Card Counting and Card Points

This article is going to present a number of general facts about card counting and card points you should know. These are not exactly strategy concepts, but nevertheless, these facts are going to have an impact on your strategy.

Card Counting

If you are new to the game of Schnapsen, you have to internalize all the basic processes and rules at first. This will help you limit the number of easily avoidable mistakes everyone makes at the beginning. Next, you should try to become proficient in card counting, which improves one's game dramatically. Specifically, you should keep track of the following things during a game:

-) How many points are the tricks you have taken worth?
-) How many points are the tricks your opponent has taken worth?
-) What cards are out of the game?
-) What cards are still live?

Under tough rules, the impact of card counting on your game will be massive: Since you must not look at the tricks you have taken yourself, you would not know at what point you would have reached the 33 or 66 card point marks if you had not kept track of your points. All you would do is guess. But even under soft rules, a player usually may not look at the tricks the opponent has taken. Consequently, it would be difficult to know which cards are still live if you did not count cards.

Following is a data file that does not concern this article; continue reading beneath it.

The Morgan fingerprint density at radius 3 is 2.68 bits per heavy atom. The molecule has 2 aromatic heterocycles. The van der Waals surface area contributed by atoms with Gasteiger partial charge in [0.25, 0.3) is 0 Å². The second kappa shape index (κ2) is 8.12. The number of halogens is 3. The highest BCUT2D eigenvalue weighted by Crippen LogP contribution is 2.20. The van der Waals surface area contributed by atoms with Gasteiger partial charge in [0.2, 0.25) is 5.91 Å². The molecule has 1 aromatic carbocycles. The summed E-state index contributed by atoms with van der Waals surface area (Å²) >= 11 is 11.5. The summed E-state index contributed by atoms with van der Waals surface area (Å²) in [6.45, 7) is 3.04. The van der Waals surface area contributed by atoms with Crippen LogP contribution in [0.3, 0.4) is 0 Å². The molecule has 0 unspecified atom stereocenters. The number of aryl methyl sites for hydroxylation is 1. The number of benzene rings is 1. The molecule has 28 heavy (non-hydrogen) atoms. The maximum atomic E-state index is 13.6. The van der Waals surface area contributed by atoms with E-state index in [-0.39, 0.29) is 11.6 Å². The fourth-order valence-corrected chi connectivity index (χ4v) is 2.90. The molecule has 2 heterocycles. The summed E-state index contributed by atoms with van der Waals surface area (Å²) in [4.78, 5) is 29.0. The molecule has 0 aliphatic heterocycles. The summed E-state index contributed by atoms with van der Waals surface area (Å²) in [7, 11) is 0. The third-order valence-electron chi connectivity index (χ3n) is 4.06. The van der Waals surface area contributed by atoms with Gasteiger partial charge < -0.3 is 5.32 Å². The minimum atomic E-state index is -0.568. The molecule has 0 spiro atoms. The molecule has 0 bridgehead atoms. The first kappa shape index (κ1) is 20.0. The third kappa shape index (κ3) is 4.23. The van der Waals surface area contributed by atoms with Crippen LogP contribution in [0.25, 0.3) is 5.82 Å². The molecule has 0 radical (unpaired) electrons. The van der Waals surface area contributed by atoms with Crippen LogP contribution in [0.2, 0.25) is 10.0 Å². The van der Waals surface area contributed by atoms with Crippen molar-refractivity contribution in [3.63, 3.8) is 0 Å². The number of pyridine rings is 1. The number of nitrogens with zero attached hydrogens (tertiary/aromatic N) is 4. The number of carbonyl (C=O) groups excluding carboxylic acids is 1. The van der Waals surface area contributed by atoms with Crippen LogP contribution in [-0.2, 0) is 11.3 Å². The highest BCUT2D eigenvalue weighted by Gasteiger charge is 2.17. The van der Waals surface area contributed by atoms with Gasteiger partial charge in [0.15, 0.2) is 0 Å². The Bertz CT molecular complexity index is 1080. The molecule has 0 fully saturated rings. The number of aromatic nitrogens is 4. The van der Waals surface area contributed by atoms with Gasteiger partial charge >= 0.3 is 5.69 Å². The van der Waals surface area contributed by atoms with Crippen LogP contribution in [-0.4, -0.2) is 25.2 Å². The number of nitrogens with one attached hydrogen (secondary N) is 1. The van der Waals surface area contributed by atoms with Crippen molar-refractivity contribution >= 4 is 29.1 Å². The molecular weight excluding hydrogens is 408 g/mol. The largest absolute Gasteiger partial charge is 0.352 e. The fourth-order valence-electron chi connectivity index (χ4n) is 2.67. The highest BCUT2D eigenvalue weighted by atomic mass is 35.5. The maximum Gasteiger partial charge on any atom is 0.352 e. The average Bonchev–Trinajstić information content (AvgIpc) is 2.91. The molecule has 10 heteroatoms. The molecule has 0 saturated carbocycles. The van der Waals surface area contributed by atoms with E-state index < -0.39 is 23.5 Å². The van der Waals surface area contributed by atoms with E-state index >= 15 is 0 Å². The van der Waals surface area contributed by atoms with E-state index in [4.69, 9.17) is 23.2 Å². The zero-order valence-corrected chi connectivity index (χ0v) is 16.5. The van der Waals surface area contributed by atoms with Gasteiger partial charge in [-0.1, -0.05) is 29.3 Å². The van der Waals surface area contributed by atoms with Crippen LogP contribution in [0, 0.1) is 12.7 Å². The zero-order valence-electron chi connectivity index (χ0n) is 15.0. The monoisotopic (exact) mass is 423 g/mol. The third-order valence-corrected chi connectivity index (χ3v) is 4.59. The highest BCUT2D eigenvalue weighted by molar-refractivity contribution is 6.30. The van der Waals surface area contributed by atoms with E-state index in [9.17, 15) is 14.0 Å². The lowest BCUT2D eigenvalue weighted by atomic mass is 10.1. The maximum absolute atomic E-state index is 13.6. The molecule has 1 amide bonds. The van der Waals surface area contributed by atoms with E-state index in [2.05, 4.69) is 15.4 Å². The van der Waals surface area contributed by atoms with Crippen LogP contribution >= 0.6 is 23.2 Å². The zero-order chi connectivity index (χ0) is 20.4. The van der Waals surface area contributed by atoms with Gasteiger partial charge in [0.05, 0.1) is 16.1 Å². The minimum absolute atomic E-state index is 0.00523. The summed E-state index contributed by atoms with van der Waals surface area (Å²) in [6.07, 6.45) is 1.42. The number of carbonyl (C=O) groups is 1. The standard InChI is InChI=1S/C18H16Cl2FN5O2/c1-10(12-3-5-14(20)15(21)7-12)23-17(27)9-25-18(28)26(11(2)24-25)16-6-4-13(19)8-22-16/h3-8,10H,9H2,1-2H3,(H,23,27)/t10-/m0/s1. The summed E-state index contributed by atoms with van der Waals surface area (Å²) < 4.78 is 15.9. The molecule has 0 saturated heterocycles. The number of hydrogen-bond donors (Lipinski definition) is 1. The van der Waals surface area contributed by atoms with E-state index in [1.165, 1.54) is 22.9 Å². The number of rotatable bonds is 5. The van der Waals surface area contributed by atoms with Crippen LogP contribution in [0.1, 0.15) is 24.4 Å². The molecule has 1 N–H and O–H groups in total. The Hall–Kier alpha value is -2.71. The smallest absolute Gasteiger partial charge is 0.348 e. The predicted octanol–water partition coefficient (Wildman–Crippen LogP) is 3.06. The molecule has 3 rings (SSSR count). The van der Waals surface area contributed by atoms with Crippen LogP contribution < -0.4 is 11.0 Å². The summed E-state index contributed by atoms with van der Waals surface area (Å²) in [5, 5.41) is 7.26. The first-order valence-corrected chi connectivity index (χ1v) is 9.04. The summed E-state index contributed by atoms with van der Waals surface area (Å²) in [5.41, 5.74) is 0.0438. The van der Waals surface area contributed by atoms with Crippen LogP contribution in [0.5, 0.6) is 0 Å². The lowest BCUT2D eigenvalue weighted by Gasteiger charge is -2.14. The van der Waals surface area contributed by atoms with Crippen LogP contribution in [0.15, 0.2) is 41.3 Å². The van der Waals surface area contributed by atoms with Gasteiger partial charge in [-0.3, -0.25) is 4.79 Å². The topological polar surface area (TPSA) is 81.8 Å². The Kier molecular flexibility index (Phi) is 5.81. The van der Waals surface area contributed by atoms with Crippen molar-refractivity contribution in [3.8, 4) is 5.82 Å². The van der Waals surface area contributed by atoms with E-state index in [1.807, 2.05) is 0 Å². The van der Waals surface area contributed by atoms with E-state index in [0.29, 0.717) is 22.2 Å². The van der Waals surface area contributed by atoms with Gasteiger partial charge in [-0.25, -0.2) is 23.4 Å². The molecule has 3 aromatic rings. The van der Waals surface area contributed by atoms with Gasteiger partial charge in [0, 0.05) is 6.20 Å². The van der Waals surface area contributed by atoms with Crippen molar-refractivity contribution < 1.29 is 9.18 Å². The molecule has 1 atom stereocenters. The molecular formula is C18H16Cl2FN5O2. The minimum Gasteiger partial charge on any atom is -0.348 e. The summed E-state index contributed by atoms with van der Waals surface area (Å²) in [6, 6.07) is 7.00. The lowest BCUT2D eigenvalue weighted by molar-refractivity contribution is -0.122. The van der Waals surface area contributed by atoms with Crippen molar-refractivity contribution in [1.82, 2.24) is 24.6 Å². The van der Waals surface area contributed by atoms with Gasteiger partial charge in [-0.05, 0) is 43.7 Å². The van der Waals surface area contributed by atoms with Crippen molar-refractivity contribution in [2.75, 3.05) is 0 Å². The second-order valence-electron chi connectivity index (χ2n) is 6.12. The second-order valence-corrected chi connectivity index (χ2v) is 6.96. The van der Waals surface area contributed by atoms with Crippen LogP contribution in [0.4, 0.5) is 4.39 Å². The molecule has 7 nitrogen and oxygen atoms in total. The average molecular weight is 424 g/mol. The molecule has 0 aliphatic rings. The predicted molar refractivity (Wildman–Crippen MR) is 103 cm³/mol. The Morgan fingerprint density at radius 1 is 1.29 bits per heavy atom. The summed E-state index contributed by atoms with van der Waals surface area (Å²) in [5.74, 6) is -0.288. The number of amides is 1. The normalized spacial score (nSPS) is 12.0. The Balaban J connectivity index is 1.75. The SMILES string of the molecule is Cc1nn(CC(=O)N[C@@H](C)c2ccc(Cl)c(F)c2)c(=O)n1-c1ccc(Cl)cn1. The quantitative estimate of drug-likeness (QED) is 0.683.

Now let's look at why you should be able to answer the four questions mentioned above at all times during a game.

The Players' Card Points

As I have mentioned before, you have to keep track of the card points you and your opponent have scored to be able to estimate the potential payoffs, i.e. the game points one can still score. Consider the following example: If both you and your opponent have taken a trick, but are still below 33 points, you know that no player can score 3 game points in that game. Furthermore, depending on your opponent's card points, you might be forced to play more aggressively: Let's say that your opponent is close to 66 card points, but you are still below 33: You should try everything you can to get over that threshold fast.

Live and Dead Cards

Keeping track of live and dead cards is important as it impacts the classification of the strength of your hand. Consider the following example: You have the Ts. Does the presence of the Ts strengthen or weaken your hand?

The answer is: It depends. If the As is dead, you know that you have the highest card of that suit, which is definitely positive. However, if all other cards of that suit are dead as well, the Ts is a problematic card: If you play it, your opponent will likely trump and secure the 10 card points (if trumps are still out there). If the As is still live, the ten is not exactly a powerhouse card.

Here is another example: You have the Qs-Qc-Qh-Qd in your hand. If all the kings are still live, you have an excellent chance to get a marriage at some point in the game. If all the kings are dead, all you have is 4 low cards worth 12 points that will not exactly help you take many tricks.